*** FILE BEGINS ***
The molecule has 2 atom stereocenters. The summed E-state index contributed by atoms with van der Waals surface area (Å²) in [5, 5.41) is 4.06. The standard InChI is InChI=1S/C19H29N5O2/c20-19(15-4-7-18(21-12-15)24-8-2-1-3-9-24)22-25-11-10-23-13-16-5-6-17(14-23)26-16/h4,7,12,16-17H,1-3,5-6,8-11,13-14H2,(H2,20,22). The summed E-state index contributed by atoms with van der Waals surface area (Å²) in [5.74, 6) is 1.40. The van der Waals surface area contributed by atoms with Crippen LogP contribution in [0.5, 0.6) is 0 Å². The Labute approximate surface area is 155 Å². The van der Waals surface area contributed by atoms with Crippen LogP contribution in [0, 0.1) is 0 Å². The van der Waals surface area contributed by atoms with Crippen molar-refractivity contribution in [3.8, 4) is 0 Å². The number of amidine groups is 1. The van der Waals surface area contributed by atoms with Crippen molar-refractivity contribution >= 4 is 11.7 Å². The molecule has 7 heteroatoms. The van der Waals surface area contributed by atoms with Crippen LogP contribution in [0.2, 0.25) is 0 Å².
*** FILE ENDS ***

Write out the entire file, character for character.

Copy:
The molecule has 2 atom stereocenters. The summed E-state index contributed by atoms with van der Waals surface area (Å²) in [5, 5.41) is 4.06. The standard InChI is InChI=1S/C19H29N5O2/c20-19(15-4-7-18(21-12-15)24-8-2-1-3-9-24)22-25-11-10-23-13-16-5-6-17(14-23)26-16/h4,7,12,16-17H,1-3,5-6,8-11,13-14H2,(H2,20,22). The summed E-state index contributed by atoms with van der Waals surface area (Å²) in [5.74, 6) is 1.40. The van der Waals surface area contributed by atoms with Crippen LogP contribution in [0.5, 0.6) is 0 Å². The Labute approximate surface area is 155 Å². The van der Waals surface area contributed by atoms with Crippen LogP contribution in [0, 0.1) is 0 Å². The van der Waals surface area contributed by atoms with Crippen molar-refractivity contribution in [3.8, 4) is 0 Å². The number of amidine groups is 1. The van der Waals surface area contributed by atoms with Crippen molar-refractivity contribution >= 4 is 11.7 Å². The molecule has 7 heteroatoms. The van der Waals surface area contributed by atoms with Crippen LogP contribution in [0.2, 0.25) is 0 Å².